If we use tethered balloons (aerostats) with wireless gateways fitted on them (let's say for Cellular or LPWAN communication), they can provide much more coverage owing to the height they can reach (e.g. while towers usually reach a maximum of 2000 feet, tethered balloons can usually reach a maximum of 4.5 km). And increasing the height of a gateway can increase the coverage surprisingly, since at a sufficiently good height, the Fresnel Zone gets good clearance giving clear line of sight. And it has been recently demonstrated using LoRa when someone created a record of 702 km coverage with a high-altitude balloon.
I wonder why are tethered balloons then not used for communication?
While there are many instances of high-altitude balloons (like Google's Project Loon, Space Data SkySite® or this question on this StackExchange), I could find scarce resource on low-altitude tethered balloons. What I could find was this work done in 2008 (IEEE Conference Paper) by a research lab. Another recent conference paper (2016) is this from another lab. The first paper also demonstrates that the tethered balloons turn out to be lower cost in the long run.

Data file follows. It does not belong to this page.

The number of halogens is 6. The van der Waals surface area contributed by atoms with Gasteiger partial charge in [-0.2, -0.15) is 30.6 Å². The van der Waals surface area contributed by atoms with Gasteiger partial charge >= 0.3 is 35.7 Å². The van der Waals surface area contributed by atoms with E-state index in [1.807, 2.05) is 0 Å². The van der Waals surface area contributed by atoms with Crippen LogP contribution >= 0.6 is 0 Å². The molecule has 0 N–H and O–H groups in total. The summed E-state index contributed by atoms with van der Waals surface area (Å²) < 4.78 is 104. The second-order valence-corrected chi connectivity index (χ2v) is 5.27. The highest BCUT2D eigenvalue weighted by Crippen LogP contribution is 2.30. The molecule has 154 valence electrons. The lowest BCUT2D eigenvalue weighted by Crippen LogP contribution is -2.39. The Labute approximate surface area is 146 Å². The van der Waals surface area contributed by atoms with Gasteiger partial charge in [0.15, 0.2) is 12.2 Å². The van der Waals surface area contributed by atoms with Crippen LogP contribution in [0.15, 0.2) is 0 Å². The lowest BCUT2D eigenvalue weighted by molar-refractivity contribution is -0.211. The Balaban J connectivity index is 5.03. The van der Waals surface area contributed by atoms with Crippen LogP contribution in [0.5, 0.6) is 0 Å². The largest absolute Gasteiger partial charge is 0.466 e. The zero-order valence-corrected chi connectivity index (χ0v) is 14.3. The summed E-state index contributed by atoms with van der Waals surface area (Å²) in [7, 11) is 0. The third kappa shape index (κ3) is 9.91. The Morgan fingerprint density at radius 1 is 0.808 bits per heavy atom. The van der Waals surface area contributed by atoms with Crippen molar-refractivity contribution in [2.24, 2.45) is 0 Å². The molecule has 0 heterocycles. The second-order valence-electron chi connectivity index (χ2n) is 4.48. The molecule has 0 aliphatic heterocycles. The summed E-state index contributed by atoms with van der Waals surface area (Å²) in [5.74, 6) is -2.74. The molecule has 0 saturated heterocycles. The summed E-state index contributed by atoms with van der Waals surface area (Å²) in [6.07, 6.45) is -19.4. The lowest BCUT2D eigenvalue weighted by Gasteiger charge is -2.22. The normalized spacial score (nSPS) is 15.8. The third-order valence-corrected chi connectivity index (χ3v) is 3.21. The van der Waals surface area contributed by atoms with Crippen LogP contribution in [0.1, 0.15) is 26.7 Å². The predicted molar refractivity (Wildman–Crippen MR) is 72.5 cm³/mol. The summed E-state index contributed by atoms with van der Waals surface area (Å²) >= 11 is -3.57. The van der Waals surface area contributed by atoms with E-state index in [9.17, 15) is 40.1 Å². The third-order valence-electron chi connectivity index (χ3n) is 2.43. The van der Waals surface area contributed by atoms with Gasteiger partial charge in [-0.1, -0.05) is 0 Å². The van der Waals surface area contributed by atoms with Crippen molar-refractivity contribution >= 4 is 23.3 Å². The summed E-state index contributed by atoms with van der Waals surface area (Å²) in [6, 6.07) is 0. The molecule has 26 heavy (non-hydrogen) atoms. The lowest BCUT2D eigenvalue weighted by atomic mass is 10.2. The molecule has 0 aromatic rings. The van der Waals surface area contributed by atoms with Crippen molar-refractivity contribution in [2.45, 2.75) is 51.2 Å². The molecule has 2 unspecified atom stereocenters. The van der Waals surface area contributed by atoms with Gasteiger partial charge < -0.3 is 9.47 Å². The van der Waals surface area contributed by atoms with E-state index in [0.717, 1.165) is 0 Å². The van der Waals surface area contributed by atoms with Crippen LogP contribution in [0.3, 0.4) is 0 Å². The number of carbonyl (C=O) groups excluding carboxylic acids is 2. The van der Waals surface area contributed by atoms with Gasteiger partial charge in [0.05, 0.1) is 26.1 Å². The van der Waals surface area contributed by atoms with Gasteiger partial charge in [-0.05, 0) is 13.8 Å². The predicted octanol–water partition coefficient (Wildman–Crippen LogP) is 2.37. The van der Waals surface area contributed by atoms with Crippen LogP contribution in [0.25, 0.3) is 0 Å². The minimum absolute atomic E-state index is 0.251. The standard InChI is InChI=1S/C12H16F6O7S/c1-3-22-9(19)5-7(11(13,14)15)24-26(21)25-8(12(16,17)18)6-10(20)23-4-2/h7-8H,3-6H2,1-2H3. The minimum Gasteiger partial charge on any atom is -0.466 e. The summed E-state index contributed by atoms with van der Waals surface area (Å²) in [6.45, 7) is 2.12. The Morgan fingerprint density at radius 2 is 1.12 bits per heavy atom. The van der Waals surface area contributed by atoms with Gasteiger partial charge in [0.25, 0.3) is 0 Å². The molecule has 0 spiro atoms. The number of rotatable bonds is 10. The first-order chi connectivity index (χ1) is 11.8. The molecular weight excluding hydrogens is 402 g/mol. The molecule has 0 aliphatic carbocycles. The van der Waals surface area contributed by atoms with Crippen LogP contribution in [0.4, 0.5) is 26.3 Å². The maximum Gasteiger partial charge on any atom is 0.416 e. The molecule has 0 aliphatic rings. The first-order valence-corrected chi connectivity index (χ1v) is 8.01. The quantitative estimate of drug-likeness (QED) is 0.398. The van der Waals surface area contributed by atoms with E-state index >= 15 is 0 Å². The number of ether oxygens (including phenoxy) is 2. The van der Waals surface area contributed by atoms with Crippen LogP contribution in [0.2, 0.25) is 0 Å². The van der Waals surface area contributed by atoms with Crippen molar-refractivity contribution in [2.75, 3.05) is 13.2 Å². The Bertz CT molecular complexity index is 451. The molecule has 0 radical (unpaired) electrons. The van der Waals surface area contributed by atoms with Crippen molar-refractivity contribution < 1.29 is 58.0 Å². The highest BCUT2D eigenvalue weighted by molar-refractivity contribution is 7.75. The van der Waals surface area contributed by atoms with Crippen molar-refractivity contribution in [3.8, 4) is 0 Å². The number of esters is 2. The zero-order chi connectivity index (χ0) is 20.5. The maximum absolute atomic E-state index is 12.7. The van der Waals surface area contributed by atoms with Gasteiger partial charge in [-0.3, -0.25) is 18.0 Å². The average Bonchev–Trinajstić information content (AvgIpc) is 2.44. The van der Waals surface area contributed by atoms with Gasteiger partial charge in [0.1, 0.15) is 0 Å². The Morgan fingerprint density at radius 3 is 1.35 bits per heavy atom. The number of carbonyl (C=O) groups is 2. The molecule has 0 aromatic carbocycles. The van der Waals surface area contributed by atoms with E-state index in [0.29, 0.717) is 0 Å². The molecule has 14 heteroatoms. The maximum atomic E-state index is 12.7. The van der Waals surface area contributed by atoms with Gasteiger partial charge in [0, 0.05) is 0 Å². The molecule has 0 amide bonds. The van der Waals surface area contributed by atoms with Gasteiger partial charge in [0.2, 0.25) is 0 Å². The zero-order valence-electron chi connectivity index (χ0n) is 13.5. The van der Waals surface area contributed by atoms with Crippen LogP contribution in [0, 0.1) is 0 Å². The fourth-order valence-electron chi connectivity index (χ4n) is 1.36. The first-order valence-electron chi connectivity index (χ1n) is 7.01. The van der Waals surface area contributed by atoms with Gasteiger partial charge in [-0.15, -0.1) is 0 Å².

Some reasons that directly come to mind are:
- Balloons would require more maintenance (and may turn out to be expensive)
- Cost of balloons would increase dramatically as the weight of the wireless equipments is quite high
- Balloons would struggle under winds (however since they'd be tethered, exactly how would wind affect them?)
What I would like to know is some solid engineering answer on this, with some numbers to back the claim. What exactly restricts their usage from RF, Communications, Aerodynamcis or Mechanical point-of-view, as compared to fixed towers? Or perhaps is it just that beyond 2000 feet (maximum tower height), you do not get any benefit in Fresnel Zone clearance?